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Rheumatic Disorder

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Rheumatic diseases are characterized by inflammation that affects the connecting or supporting structures of the body — most commonly the joints, but also sometimes the tendons, ligaments, bones, and muscles. Some rheumatic diseases even affect the organs.

These diseases can ultimately cause loss of function in those body parts.

Rheumatic diseases include arthritis, which literally means "joint inflammation" and itself encompasses more than 100 different disorders. Rheumatic diseases that primarily affect the spine are considered spondyloarthropathies.

In all, rheumatic diseases affect more than 46 million worldwide, including 294,000 children, according to the National Institute of Arthritis and Musculoskeletal and Skin Diseases.

Types of Rheumatic Diseases
Some of the most common rheumatic diseases include:

Osteoarthritis, the most prevalent type of arthritis, which primarily affects and destroys cartilage, the soft tissue that cushions the ends of bones within joints
Rheumatoid arthritis, an autoimmune disorder in which the immune system mistakenly attacks the synovium, a soft tissue that lines the joints, leading to inflammation
Fibromyalgia, a chronic condition marked by tender points and localized pain throughout the musculoskeletal system
Systemic lupus erythematosus, or simply lupus, an autoimmune disorder that causes inflammation in numerous parts of the body, including the joints, skin, kidneys, blood, lungs, heart, and brain
Gout, a type of arthritis that develops when needle-like crystals of uric acid deposit in the joints, most often those of the big toe
Juvenile idiopathic arthritis, the most common form of arthritis in children, which may be accompanied by fevers and rashes
Infectious arthritis, or arthritis that's caused by an infection, such as Lyme disease or Neisseria gonorrhoeae, the bacteria behind gonorrhea
Psoriatic arthritis, a type of arthritis (and also considered a spondyloarthropathy) that affects the fingers and toes and is associated with the skin disease psoriasis
Polymyositis, which affects the muscles and can affect the entire body
Bursitis, an inflammation of the bursas small fluid-filled sacs that reduce friction between bones
Ankylosing spondylitis, the most common spondyloarthropathy, which may affect the hips, shoulders, and knees, in addition to the spine
Reactive arthritis, or Reiter's syndrome, a spondyloarthropathy that develops after an infection of the urinary tract, bowels, or other organs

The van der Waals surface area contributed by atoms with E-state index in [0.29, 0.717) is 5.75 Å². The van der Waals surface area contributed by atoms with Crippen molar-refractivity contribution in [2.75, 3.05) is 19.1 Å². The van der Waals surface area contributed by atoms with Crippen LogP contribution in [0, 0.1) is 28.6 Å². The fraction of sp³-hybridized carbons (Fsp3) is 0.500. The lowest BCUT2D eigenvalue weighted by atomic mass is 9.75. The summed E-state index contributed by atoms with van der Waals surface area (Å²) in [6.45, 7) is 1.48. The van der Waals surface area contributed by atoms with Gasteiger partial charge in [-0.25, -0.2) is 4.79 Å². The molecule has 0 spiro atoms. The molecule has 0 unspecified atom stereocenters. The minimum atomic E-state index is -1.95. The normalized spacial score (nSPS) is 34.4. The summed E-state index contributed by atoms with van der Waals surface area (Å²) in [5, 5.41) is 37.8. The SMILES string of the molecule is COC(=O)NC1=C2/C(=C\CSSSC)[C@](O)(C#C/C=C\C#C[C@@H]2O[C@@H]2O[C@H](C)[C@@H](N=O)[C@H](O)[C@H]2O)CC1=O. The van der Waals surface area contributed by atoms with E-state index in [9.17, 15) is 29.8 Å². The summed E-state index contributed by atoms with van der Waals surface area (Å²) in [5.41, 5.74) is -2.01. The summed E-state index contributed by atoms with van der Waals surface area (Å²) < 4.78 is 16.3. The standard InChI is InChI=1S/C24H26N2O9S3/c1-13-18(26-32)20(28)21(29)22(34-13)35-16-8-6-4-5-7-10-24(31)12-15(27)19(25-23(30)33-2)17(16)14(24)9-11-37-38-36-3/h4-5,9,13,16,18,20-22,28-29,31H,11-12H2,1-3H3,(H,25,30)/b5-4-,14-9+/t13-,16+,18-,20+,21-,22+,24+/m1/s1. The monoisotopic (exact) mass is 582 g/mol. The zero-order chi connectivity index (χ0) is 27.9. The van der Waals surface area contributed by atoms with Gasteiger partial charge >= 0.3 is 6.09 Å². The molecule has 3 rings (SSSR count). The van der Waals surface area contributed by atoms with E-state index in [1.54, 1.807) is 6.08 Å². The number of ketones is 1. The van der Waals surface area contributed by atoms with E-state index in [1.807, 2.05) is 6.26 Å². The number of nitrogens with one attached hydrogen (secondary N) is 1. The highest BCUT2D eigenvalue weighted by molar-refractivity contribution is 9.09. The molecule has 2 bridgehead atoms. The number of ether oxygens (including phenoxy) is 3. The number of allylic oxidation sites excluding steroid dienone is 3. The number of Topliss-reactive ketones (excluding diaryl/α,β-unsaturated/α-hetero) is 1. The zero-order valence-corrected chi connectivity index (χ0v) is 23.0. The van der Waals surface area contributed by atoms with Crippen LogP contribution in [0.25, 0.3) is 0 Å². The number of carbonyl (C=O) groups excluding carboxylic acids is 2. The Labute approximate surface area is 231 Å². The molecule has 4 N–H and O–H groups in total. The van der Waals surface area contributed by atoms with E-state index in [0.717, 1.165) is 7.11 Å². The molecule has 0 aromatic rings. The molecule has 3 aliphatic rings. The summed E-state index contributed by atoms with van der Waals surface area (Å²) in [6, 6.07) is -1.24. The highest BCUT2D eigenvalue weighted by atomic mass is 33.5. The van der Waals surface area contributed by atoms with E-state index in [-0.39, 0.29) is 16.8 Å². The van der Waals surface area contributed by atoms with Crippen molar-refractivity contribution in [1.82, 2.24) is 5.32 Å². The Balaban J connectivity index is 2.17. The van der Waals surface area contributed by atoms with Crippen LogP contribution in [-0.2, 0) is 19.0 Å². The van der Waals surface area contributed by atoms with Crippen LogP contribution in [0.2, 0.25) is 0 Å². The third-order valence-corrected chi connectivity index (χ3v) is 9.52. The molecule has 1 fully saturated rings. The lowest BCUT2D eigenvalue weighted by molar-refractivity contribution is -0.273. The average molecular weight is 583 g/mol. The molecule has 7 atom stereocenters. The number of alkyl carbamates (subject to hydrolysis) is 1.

Scleroderma, or systemic sclerosis, an autoimmune rheumatic disease that leads to a thickening and tightening of the skin and inflammation and scarring in various other parts of the body, including the blood vessels, joints, and certain organs
Polymyalgia rheumatic, which causes pain and stiffness in tendons, muscles, ligaments, and tissues around joints
Rheumatic Disease Causes and Risk Factors
Experts believe rheumatic diseases are caused by a combination of genes and environmental factors. In general, having certain gene variants can increase a person's susceptibility to rheumatic diseases, and factors in the environment may trigger the onset of the disease.

For instance, studies suggest that people with certain variations of human leukocyte antigen (HLA) genes — which help control immune responses — have an increased risk of developing rheumatoid arthritis. In these people, the disease may develop due to some kind of triggering events, such as hormonal spikes, infections from bacteria or viruses, or obesity.

Similarly, an inherited cartilage weakness combined with excessive joint stress may play a role in the development of osteoarthritis.


Various factors can put you at greater risk of developing one or more rheumatic diseases. For example:

Osteoarthritis is more common in older adults than younger adults
Women are far more likely than men to develop rheumatoid arthritis, scleroderma, fibromyalgia, and lupus
Gout and spondyloarthropathies are more common in men
Lupus most often affects African-Americans and Hispanics
Obesity and smoking increases your risk for a number of rheumatic diseases
Dietary factors may increase or decrease your risk for certain rheumatic diseases — gout is associated with diets high in purines, which are found in various types of meat
Rheumatic Disease Symptoms
The hallmark of these rheumatic diseases is inflammation.

For arthritis, inflammation typically causes one or more symptoms in the joints, including:


Pain
Stiffness, especially in the morning
Swelling
Warmth and redness
Tenderness
Difficulty using the joint normally
Rheumatic diseases may produce a wide variety of other symptoms, such as:

Fatigue
Eye inflammation or infections
Rashes and sores
Pain in the neck, spine, or back
Difficulty taking a deep breath
Muscle pain

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